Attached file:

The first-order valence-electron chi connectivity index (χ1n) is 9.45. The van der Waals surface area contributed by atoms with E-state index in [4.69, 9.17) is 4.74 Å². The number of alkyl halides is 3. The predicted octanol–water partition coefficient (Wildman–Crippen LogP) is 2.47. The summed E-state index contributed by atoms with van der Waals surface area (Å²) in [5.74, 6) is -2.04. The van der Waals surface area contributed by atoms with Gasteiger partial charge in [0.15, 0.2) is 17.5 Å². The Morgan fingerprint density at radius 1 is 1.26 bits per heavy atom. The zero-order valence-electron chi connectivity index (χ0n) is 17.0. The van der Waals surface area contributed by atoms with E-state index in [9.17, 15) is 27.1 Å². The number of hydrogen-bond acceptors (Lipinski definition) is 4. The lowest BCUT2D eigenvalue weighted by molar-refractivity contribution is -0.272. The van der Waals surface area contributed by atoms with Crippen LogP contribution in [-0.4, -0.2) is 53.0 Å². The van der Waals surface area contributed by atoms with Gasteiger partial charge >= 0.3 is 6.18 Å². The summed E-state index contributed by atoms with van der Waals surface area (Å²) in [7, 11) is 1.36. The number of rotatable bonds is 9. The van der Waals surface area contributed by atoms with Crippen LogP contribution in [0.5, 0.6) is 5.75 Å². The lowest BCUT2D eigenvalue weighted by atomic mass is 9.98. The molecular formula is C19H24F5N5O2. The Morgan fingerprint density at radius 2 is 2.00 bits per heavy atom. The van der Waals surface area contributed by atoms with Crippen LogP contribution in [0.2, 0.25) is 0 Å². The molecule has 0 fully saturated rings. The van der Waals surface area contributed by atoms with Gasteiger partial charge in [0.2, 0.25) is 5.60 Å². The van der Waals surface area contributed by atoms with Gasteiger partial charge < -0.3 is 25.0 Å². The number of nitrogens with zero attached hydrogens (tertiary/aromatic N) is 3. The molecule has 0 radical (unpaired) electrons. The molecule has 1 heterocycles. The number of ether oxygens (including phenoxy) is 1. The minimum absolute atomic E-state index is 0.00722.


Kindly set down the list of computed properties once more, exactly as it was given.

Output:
The first-order valence-electron chi connectivity index (χ1n) is 9.45. The van der Waals surface area contributed by atoms with E-state index in [4.69, 9.17) is 4.74 Å². The number of alkyl halides is 3. The predicted octanol–water partition coefficient (Wildman–Crippen LogP) is 2.47. The summed E-state index contributed by atoms with van der Waals surface area (Å²) in [5.74, 6) is -2.04. The van der Waals surface area contributed by atoms with Gasteiger partial charge in [0.15, 0.2) is 17.5 Å². The Morgan fingerprint density at radius 1 is 1.26 bits per heavy atom. The zero-order valence-electron chi connectivity index (χ0n) is 17.0. The van der Waals surface area contributed by atoms with E-state index in [9.17, 15) is 27.1 Å². The number of hydrogen-bond acceptors (Lipinski definition) is 4. The lowest BCUT2D eigenvalue weighted by molar-refractivity contribution is -0.272. The van der Waals surface area contributed by atoms with Crippen LogP contribution in [-0.4, -0.2) is 53.0 Å². The van der Waals surface area contributed by atoms with Gasteiger partial charge >= 0.3 is 6.18 Å². The summed E-state index contributed by atoms with van der Waals surface area (Å²) in [7, 11) is 1.36. The number of rotatable bonds is 9. The van der Waals surface area contributed by atoms with Crippen LogP contribution in [0.5, 0.6) is 5.75 Å². The lowest BCUT2D eigenvalue weighted by atomic mass is 9.98. The molecular formula is C19H24F5N5O2. The Morgan fingerprint density at radius 2 is 2.00 bits per heavy atom. The van der Waals surface area contributed by atoms with Crippen LogP contribution in [0.2, 0.25) is 0 Å². The molecule has 0 fully saturated rings. The van der Waals surface area contributed by atoms with Gasteiger partial charge in [0.2, 0.25) is 5.60 Å². The van der Waals surface area contributed by atoms with Gasteiger partial charge < -0.3 is 25.0 Å². The number of nitrogens with zero attached hydrogens (tertiary/aromatic N) is 3. The molecule has 0 radical (unpaired) electrons. The molecule has 1 heterocycles. The number of ether oxygens (including phenoxy) is 1. The minimum absolute atomic E-state index is 0.00722.